suffix = "rd";
            break;
        default:
            suffix = "th";
            break;
    }

    var formatWithSuffix = format.Insert(format.LastIndexOf("d", StringComparison.InvariantCultureIgnoreCase) + 1, suffixPlaceHolder);
    var date = dateTime.ToString(formatWithSuffix);

    return date.Replace(suffixPlaceHolder, suffix);
}

Questions:
Answers:

Taking @Lazlow’s answer to a complete solution, the following is a fully reusable extension method, with example usage;

internal static string HumanisedDate(this DateTime date)
{
    string ordinal;

    switch (date.Day)
    {
        case 1:
        case 21:
        case 31:
            ordinal = "st";
            break;
        case 2:
        case 22:
            ordinal = "nd";
            break;
        case 3:
        case 23:
            ordinal = "rd";
            break;
        default:
            ordinal = "th";
            break;
    }

    return string.Format("{0:dddd dd}{1} {0:MMMM yyyy}", date, ordinal);
} 

To use this you would simply call it on a DateTime object;

var myDate = DateTime.Now();
var myDateString = myDate.HumanisedFormat()

Which will give you:

Friday 17th June 2016

Questions:
Answers:

I believe this to be a good solution, covering numbers such as 111th etc:

private string daySuffix(int day)
{
    if (day > 0)
    {
        if (day % 10 == 1 && day % 100 != 11)
            return "st";
        else if (day % 10 == 2 && day % 100 != 12)
            return "nd";
        else if (day % 10 == 3 && day % 100 != 13)
            return "rd";
        else
            return "th";
    }
    else
        return string.Empty;
}

Questions:
Answers:

I did it like this, it gets around some of the problems given in the other examples.

    public static string TwoLetterSuffix(this DateTime @this)
    {
        var dayMod10 = @this.Day % 10;

        if (dayMod10 > 3 || dayMod10 == 0 || (@this.Day >= 10 && @this.Day <= 19))
        {
            return "th";
        }
        else if(dayMod10 == 1)
        {
            return "st";
        }
        else if (dayMod10 == 2)
        {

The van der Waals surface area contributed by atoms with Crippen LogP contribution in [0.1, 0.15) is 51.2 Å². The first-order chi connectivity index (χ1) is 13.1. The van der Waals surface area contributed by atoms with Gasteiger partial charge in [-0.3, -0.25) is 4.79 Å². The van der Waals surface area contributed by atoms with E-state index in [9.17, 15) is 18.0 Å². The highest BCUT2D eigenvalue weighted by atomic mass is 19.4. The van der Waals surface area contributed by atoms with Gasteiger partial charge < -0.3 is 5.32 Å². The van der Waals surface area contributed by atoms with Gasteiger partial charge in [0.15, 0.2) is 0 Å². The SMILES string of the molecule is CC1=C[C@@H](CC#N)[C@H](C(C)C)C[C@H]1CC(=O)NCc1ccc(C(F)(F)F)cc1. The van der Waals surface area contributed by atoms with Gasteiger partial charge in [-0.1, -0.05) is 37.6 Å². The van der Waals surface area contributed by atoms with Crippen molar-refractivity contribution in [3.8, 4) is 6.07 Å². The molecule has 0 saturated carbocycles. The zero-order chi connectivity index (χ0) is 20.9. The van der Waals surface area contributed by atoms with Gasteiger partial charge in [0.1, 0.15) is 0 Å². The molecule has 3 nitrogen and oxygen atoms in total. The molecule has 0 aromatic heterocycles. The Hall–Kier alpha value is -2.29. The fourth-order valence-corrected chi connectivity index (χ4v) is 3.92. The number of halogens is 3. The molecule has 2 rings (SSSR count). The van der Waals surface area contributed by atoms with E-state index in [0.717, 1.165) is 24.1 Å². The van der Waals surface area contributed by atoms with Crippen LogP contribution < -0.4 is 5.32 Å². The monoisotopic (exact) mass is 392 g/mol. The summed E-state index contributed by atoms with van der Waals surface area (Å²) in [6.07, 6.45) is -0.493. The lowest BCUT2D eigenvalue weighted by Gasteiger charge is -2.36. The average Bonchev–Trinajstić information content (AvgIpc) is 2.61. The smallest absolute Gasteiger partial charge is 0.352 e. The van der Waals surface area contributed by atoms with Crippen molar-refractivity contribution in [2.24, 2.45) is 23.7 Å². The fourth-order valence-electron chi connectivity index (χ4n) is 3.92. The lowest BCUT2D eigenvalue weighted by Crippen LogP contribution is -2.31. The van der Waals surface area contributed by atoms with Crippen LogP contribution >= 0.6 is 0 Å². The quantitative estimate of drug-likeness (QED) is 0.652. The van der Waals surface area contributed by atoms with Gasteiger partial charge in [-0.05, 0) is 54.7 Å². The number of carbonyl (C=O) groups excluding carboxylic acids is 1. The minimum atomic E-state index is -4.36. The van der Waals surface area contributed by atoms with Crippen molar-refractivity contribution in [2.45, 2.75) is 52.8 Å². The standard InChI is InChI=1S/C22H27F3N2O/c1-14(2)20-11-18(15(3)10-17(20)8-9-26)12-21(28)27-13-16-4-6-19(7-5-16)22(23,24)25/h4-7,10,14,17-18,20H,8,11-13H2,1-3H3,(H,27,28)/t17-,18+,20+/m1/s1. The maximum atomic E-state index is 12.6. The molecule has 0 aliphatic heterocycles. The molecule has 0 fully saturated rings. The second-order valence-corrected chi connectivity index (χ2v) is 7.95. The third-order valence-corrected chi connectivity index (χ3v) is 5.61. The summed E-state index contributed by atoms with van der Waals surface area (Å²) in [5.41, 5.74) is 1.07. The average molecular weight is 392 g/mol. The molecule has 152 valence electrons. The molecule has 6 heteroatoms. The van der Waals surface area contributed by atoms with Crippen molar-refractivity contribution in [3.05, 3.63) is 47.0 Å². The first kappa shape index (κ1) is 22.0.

return "nd";
        }
        else
        {
            return "rd";
        }
    }

Questions:
Answers:

A cheap and cheerful VB solution:

litDate.Text = DatePart("dd", Now) & GetDateSuffix(DatePart("dd", Now))

Function GetDateSuffix(ByVal dateIn As Integer) As String

    '// returns formatted date suffix

    Dim dateSuffix As String = ""
    Select Case dateIn
        Case 1, 21, 31
            dateSuffix = "st"
        Case 2, 22
            dateSuffix = "nd"
        Case 3, 23
            dateSuffix = "rd"
        Case Else
            dateSuffix = "th"
    End Select

    Return dateSuffix

End Function

Questions:
Answers:

For what its worth here is my final solution using the below answers

     DateTime dt = DateTime.Now;
        string d2d = dt.ToString("dd").Substring(1); 

        string suffix =
       (dt.Day == 11 || dt.Day == 12 || dt.Day == 13) ? "th"
       : (d2d == "1") ? "st"
       : (d2d == "2") ? "nd"
       : (d2d == "3") ? "rd"
       : "th";


        Date.Text = DateTime.Today.ToString("dddd d") + suffix + " " + DateTime.Today.ToString("MMMM") + DateTime.Today.ToString(" yyyy"); 

Questions:
Answers:

public static String SuffixDate(DateTime date)
{
string ordinal;

     switch (date.Day)
     {
        case 1:
        case 21:
        case 31:
           ordinal = "st";
           break;
        case 2:
        case 22:
           ordinal = "nd";
           break;
        case 3:
        case 23:
           ordinal = "rd";
           break;
        default:
           ordinal = "th";
           break;
     }
     if (date.Day < 10)
        return string.Format("{0:d}{2} {1:MMMM yyyy}", date.Day, date, ordinal);
     else
        return string.Format("{0:dd}{1} {0:MMMM yyyy}", date, ordinal);
  }

Questions:
Answers:

in the MSDN documentation there is no reference to a culture that could convert that 17 into 17th. so You should do it manually via code-behind.Or build one…you could build a function that does that.

public string CustomToString(this DateTime date)
    {
        string dateAsString = string.empty;
        <here wright your code to convert 17 to 17th>
        return dateAsString;
    }

Questions:
Answers:

Another option using the last string character:

public static string getDayWithSuffix(int day) {
 string d = day.ToString();
 if (day < 11 || day > 13) {
  if (d.EndsWith("1")) {
   d += "st";
  } else if (d.EndsWith("2")) {
   d += "nd";
  } else if (d.EndsWith("3")) {
   d += "rd";
  } else {
   d += "th";
 } else {
  d += "th";
 }
 return d;
}